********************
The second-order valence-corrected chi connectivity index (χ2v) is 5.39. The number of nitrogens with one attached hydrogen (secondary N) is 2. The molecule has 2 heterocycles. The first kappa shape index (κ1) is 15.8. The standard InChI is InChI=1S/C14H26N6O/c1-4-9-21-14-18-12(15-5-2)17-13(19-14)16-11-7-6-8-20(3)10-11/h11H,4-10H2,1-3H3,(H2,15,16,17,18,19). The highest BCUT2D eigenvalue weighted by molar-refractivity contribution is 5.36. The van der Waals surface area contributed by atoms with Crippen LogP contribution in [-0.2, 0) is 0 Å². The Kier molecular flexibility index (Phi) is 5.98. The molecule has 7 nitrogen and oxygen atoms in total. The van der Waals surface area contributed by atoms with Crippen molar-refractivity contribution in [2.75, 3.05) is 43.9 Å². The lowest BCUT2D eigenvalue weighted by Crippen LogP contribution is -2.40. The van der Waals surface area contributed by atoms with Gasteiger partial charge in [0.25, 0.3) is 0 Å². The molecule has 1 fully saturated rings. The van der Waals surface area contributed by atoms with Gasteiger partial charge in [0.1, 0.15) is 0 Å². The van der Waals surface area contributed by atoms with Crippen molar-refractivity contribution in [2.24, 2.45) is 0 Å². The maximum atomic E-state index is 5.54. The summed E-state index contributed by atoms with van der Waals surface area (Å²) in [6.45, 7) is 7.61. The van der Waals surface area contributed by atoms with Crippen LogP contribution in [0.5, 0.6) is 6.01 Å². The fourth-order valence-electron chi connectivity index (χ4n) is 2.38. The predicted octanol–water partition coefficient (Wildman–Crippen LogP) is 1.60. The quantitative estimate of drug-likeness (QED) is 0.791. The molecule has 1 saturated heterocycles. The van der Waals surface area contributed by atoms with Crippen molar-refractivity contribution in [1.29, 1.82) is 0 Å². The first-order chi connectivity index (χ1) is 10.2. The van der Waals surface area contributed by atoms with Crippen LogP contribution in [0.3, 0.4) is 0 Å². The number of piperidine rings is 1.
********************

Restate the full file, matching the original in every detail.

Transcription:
The second-order valence-corrected chi connectivity index (χ2v) is 5.39. The number of nitrogens with one attached hydrogen (secondary N) is 2. The molecule has 2 heterocycles. The first kappa shape index (κ1) is 15.8. The standard InChI is InChI=1S/C14H26N6O/c1-4-9-21-14-18-12(15-5-2)17-13(19-14)16-11-7-6-8-20(3)10-11/h11H,4-10H2,1-3H3,(H2,15,16,17,18,19). The highest BCUT2D eigenvalue weighted by molar-refractivity contribution is 5.36. The van der Waals surface area contributed by atoms with Crippen LogP contribution in [-0.2, 0) is 0 Å². The Kier molecular flexibility index (Phi) is 5.98. The molecule has 7 nitrogen and oxygen atoms in total. The van der Waals surface area contributed by atoms with Crippen molar-refractivity contribution in [2.75, 3.05) is 43.9 Å². The lowest BCUT2D eigenvalue weighted by Crippen LogP contribution is -2.40. The van der Waals surface area contributed by atoms with Gasteiger partial charge in [0.25, 0.3) is 0 Å². The molecule has 1 fully saturated rings. The van der Waals surface area contributed by atoms with Gasteiger partial charge in [0.1, 0.15) is 0 Å². The van der Waals surface area contributed by atoms with Crippen molar-refractivity contribution in [2.24, 2.45) is 0 Å². The maximum atomic E-state index is 5.54. The summed E-state index contributed by atoms with van der Waals surface area (Å²) in [6.45, 7) is 7.61. The van der Waals surface area contributed by atoms with Crippen LogP contribution in [0.5, 0.6) is 6.01 Å². The fourth-order valence-electron chi connectivity index (χ4n) is 2.38. The predicted octanol–water partition coefficient (Wildman–Crippen LogP) is 1.60. The quantitative estimate of drug-likeness (QED) is 0.791. The molecule has 1 saturated heterocycles. The van der Waals surface area contributed by atoms with Crippen molar-refractivity contribution in [1.29, 1.82) is 0 Å². The first-order chi connectivity index (χ1) is 10.2. The van der Waals surface area contributed by atoms with Crippen LogP contribution in [0.3, 0.4) is 0 Å². The number of piperidine rings is 1.